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Metformin is a first-line drug for the treatment of individuals with type 2 diabetes, yet its precise mechanism of action remains unclear. Metformin exerts its antihyperglycemic action primarily through lowering hepatic glucose production (HGP). This suppression is thought to be mediated through inhibition of mitochondrial respiratory complex I, and thus elevation of 5'-adenosine monophosphate (AMP) levels and the activation of AMP-activated protein kinase (AMPK), though this proposition has been challenged given results in mice lacking hepatic AMPK. Here we report that the AMP-inhibited enzyme fructose-1,6-bisphosphatase-1 (FBP1), a rate-controlling enzyme in gluconeogenesis, functions as a major contributor to the therapeutic action of metformin. We identified a point mutation in FBP1 that renders it insensitive to AMP while sparing regulation by fructose-2,6-bisphosphate (F-2,6-P), and knock-in (KI) of this mutant in mice significantly reduces their response to metformin treatment. We observe this during a metformin tolerance test and in a metformin-euglycemic clamp that we have developed. The antihyperglycemic effect of metformin in high-fat diet-fed diabetic FBP1-KI mice was also significantly blunted compared to wild-type controls. Collectively, we show a new mechanism of action for metformin and provide further evidence that molecular targeting of FBP1 can have antihyperglycemic effects.
The Schizosaccharomyces pombe fbp1 gene, encoding fructose-1,6-bisphosphatase, is transcriptionally repressed by glucose. Mutations that confer constitutive fbp1 transcription identify git (glucose-insensitive transcription) genes that encode components of a cyclic AMP (cAMP) signaling pathway required for adenylate cyclase activation. Four of these genes encode the three subunits of a heterotrimeric G protein (gpa2, git5, and git11) and a G protein-coupled receptor (git3). Three additional genes, git1, git7, and git10, act in parallel to or downstream from the G protein genes. Here, we describe the cloning and characterization of the git7 gene. The Git7p protein is a member of the Saccharomyces cerevisiae Sgtlp protein family. In budding yeast, Sgtlp associates with Skplp and plays an essential role in kinetochore assembly, while in Arabidopsis, a pair of SGT1 proteins have been found to be involved in plant disease resistance through an interaction with RAR1. Like S. cerevisiae Sgtlp, Git7p is essential, but this requirement appears to be due to roles in septation and cell wall integrity, which are unrelated to cAMP signaling, as S. pombe cells lacking either adenylate cyclase or protein kinase A are viable. In addition, git7 mutants are sensitive to the microtubule-destabilizing drug benomyl, although they do not display a chromosome stability defect. Two alleles of git7 that are functional for cell growth and septation but defective for glucose-triggered cAMP signaling encode proteins that are altered in the highly conserved carboxy terminus. The S. cerevisiae and human SGT1 genes both suppress git7-93 but not git7-235 for glucose repression of fbp1 transcription and benomyl sensitivity. This allele-specific suppression indicates that the Git7p/Sgtlp proteins may act as multimers, such that Git7-93p but not Git7-235p can deliver the orthologous proteins to species-specific targets. Our studies suggest that members of the Git7p/Sgt1p protein family may play a conserved role in the regulation of adenylate cyclase activation in S. pombe, S. cerevisiae, and humans.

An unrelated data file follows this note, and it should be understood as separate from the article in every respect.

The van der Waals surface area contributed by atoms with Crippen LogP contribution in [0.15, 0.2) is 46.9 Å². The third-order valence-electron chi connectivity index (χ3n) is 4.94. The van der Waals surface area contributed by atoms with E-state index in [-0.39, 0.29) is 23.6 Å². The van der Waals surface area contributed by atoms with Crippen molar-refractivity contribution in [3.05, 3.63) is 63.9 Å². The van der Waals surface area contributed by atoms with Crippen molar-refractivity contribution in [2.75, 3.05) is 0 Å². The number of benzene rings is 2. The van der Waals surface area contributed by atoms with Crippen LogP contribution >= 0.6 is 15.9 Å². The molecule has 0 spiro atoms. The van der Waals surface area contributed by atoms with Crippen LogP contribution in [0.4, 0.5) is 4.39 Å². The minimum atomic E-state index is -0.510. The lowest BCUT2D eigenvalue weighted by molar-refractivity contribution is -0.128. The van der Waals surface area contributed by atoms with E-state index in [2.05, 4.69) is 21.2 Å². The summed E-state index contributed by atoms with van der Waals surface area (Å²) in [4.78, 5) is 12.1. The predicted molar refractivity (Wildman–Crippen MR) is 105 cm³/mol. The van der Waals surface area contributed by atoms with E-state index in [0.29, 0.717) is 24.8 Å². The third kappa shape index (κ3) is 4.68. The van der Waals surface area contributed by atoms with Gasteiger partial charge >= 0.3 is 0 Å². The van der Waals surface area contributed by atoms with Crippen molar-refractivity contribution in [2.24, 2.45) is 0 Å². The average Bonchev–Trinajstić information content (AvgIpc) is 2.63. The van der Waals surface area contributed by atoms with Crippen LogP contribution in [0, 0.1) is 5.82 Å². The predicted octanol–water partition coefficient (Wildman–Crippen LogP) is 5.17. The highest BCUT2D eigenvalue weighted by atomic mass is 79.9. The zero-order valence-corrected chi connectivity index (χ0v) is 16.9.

The relationship between the enhanced responses of gluconeogenesis to norepinephrine (NE) and glucagon and its zonal distribution was studied in liver lobules of cold-exposed rats by examination of preparations enriched for periportal hepatocytes (PP-H) and for perivenous hepatocytes (PV-H) by the digitonin-collagenase perfusion technique. In the control group, gluconeogenesis from lactate (10 mM) plus pyruvate (1 mM) was higher in PP-H than in PV-H. NE (100 nM) and glucagon (100 nM) increased the rate of gluconeogenesis by 80 and 70%, respectively, in both PP-H and PV-H. Gluconeogenesis in PP-H was unchanged by cold exposure. The rate in PV-H increased to the rate in PP-H at 5 days after cold exposure, and then the rate returned to the control value at 20 days. The gluconeogenic response to the alpha-adrenergic action of NE in both PP-H and PV-H doubled after 5 days. The response to glucagon tripled in PP-H and was cut in half in PV-H after 20 days. Phorbol 12-myristate 13-acetate (PMA; 1 microM), A-23187 (100 nM), and dibutyryl adenosine 3',5'-cyclic monophosphate (DBcAMP; 1 mM) increased the rate of gluconeogenesis by 200, 100, and 80%, respectively, in both PP-H and PV-H from the control group. The responses to PMA and A-23187 were unchanged by exposure to cold. The response to DBcAMP was doubled in PP-H and was cut in half in PV-H after 20 days of cold exposure.(ABSTRACT TRUNCATED AT 250 WORDS)